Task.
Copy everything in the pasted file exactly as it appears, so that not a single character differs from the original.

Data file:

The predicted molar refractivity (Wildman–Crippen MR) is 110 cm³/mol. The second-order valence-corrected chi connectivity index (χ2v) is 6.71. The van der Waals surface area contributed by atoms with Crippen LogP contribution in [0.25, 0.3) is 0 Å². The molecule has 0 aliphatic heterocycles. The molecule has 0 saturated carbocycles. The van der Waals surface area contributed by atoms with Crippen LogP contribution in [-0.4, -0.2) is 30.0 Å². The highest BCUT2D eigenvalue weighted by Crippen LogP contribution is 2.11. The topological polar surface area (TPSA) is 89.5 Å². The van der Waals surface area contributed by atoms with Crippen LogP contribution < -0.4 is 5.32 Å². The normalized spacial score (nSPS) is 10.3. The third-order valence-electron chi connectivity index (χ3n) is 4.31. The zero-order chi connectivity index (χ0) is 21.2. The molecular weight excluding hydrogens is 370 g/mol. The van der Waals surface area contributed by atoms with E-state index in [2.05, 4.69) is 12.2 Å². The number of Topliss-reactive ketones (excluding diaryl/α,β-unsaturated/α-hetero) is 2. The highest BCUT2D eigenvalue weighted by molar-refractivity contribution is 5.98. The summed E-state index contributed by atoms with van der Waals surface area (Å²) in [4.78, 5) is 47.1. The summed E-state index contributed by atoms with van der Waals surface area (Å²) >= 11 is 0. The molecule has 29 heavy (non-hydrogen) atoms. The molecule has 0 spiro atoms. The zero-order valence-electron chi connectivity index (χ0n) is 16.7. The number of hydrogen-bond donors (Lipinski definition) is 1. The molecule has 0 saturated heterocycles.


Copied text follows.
The predicted molar refractivity (Wildman–Crippen MR) is 110 cm³/mol. The second-order valence-corrected chi connectivity index (χ2v) is 6.71. The van der Waals surface area contributed by atoms with Crippen LogP contribution in [0.25, 0.3) is 0 Å². The molecule has 0 aliphatic heterocycles. The molecule has 0 saturated carbocycles. The van der Waals surface area contributed by atoms with Crippen LogP contribution in [-0.4, -0.2) is 30.0 Å². The highest BCUT2D eigenvalue weighted by Crippen LogP contribution is 2.11. The topological polar surface area (TPSA) is 89.5 Å². The van der Waals surface area contributed by atoms with Crippen LogP contribution < -0.4 is 5.32 Å². The normalized spacial score (nSPS) is 10.3. The third-order valence-electron chi connectivity index (χ3n) is 4.31. The zero-order chi connectivity index (χ0) is 21.2. The molecular weight excluding hydrogens is 370 g/mol. The van der Waals surface area contributed by atoms with E-state index in [2.05, 4.69) is 12.2 Å². The number of Topliss-reactive ketones (excluding diaryl/α,β-unsaturated/α-hetero) is 2. The highest BCUT2D eigenvalue weighted by molar-refractivity contribution is 5.98. The summed E-state index contributed by atoms with van der Waals surface area (Å²) in [4.78, 5) is 47.1. The summed E-state index contributed by atoms with van der Waals surface area (Å²) >= 11 is 0. The molecule has 29 heavy (non-hydrogen) atoms. The molecule has 0 spiro atoms. The zero-order valence-electron chi connectivity index (χ0n) is 16.7. The number of hydrogen-bond donors (Lipinski definition) is 1. The molecule has 0 saturated heterocycles.